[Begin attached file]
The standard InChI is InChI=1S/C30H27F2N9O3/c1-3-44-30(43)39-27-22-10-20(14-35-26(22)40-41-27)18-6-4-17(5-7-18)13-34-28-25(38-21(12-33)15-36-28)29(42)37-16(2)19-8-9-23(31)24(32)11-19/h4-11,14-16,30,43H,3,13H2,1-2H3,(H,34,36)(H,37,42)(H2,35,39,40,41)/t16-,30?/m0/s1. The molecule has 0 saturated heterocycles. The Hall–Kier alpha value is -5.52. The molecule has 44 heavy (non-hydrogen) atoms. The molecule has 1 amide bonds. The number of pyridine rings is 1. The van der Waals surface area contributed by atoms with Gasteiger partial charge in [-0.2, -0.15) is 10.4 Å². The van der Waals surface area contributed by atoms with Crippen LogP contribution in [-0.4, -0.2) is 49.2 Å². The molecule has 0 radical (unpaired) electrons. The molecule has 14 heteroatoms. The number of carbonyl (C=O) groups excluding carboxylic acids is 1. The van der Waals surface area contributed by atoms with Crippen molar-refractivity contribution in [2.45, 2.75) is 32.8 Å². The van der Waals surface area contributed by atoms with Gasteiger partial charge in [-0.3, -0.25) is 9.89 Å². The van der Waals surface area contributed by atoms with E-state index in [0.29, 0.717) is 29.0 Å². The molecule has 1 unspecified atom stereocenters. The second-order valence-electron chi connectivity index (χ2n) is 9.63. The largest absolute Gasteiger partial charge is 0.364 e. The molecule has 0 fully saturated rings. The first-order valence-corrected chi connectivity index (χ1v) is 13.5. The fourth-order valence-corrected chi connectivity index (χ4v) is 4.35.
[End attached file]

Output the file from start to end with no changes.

The standard InChI is InChI=1S/C30H27F2N9O3/c1-3-44-30(43)39-27-22-10-20(14-35-26(22)40-41-27)18-6-4-17(5-7-18)13-34-28-25(38-21(12-33)15-36-28)29(42)37-16(2)19-8-9-23(31)24(32)11-19/h4-11,14-16,30,43H,3,13H2,1-2H3,(H,34,36)(H,37,42)(H2,35,39,40,41)/t16-,30?/m0/s1. The molecule has 0 saturated heterocycles. The Hall–Kier alpha value is -5.52. The molecule has 44 heavy (non-hydrogen) atoms. The molecule has 1 amide bonds. The number of pyridine rings is 1. The van der Waals surface area contributed by atoms with Gasteiger partial charge in [-0.2, -0.15) is 10.4 Å². The van der Waals surface area contributed by atoms with Crippen LogP contribution in [-0.4, -0.2) is 49.2 Å². The molecule has 0 radical (unpaired) electrons. The molecule has 14 heteroatoms. The number of carbonyl (C=O) groups excluding carboxylic acids is 1. The van der Waals surface area contributed by atoms with Crippen molar-refractivity contribution in [2.45, 2.75) is 32.8 Å². The van der Waals surface area contributed by atoms with Gasteiger partial charge in [-0.3, -0.25) is 9.89 Å². The van der Waals surface area contributed by atoms with E-state index in [0.29, 0.717) is 29.0 Å². The molecule has 1 unspecified atom stereocenters. The second-order valence-electron chi connectivity index (χ2n) is 9.63. The largest absolute Gasteiger partial charge is 0.364 e. The molecule has 0 fully saturated rings. The first-order valence-corrected chi connectivity index (χ1v) is 13.5. The fourth-order valence-corrected chi connectivity index (χ4v) is 4.35.